For those of you who treat and take care of older adults with cancer, would you estimate that most of your patients are over the age of 65? This may be true for those of you working in a VA medical facility.
Clinical research and medical guidelines seem to be based mostly on studies of patients much younger and healthier than your typical patients. This is especially true if you work at a VA center, where patients face cancer diagnosis later in life.
According to Dr. Waddah B. Al-Refaie, MD, staff surgeon at the Division of Surgical Oncology at the Minneapolis VA Medical Center, most solid tumors occur in patients older than 65, yet the cutoff for screening is 80. Al-Rafaie said in a US Medicine article that many cancer clinical trials have limited applicability to the elderly, because the majority of the patients in those trials are younger, healthier, and insured. Many of the older cancer patients, especially in the VA health system, are smokers, have many co-morbidities, and are of lower socioeconomic status.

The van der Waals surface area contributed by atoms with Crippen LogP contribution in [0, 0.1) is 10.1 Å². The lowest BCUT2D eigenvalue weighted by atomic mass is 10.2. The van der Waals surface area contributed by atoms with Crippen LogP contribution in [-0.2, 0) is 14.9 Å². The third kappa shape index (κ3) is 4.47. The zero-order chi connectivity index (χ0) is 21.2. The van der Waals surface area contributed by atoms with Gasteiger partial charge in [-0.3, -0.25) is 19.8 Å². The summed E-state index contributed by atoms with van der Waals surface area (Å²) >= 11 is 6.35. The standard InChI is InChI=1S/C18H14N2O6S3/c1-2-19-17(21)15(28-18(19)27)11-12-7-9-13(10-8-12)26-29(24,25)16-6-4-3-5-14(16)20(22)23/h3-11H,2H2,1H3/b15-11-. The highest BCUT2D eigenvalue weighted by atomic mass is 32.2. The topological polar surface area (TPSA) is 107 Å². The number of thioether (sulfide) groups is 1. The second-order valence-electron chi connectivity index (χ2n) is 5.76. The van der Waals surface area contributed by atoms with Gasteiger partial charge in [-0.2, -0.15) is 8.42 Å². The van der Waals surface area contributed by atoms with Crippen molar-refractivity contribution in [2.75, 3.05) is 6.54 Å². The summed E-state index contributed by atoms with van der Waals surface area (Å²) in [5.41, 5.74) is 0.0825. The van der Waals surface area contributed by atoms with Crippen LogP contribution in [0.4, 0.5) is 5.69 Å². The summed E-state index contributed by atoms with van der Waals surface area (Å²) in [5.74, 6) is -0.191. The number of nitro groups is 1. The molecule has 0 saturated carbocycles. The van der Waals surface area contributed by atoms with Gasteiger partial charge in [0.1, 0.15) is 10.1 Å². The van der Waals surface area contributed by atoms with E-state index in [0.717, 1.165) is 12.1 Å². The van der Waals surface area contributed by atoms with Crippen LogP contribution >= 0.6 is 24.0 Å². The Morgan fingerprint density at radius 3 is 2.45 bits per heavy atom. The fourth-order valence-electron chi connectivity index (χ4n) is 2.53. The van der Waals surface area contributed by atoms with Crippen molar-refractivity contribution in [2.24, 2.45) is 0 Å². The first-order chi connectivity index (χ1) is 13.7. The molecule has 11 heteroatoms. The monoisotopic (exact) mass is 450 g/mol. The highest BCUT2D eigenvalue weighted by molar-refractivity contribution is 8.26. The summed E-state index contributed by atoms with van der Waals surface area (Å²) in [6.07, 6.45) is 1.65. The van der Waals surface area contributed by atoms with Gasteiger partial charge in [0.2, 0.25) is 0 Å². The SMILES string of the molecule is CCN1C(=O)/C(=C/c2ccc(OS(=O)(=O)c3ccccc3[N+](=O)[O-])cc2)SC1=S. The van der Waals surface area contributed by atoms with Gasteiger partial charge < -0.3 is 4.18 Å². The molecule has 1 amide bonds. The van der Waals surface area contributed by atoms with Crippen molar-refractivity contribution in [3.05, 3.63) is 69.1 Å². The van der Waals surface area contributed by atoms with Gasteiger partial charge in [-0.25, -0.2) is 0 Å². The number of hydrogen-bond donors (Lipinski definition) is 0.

Operative research does not necessarily reflect all cancer populations across the board, especially within the elderly population. In the populations traditionally studied, colon cancer procedures are very common, and overall mortality is not necessarily very high, Al-Refaie said. By comparison, inadequate information is available in the areas of morbidity, complications, and length of stay within the elderly population.
Al-Rafaie and his colleagues want to remedy this knowledge gap by looking at oncology surgical outcomes in the elderly population. One recent study looked at 19,375 patients over the age of 40 who received colorectal cancer procedures. More than 20 percent of them were older than 80. With so many veteran surgical patients being elderly, higher mortality rates are of great concern. Death is obviously the greatest concern, but the study also predicts major health events and extended hospital stays for these patients.
Adverse events may increase with the elderly cancer population, but surgical intervention should not be prohibitive if that is the best option for your patient.
We have to keep in mind that many tumors (such as smoking-related lung cancers) may grow slowly, and patients may not be diagnosed until much later in life.
Do you feel that cancer screening should stop for people who are 80 or older? Should we restructure our cancer clinical trials/research to incorporate more of the older adult population?
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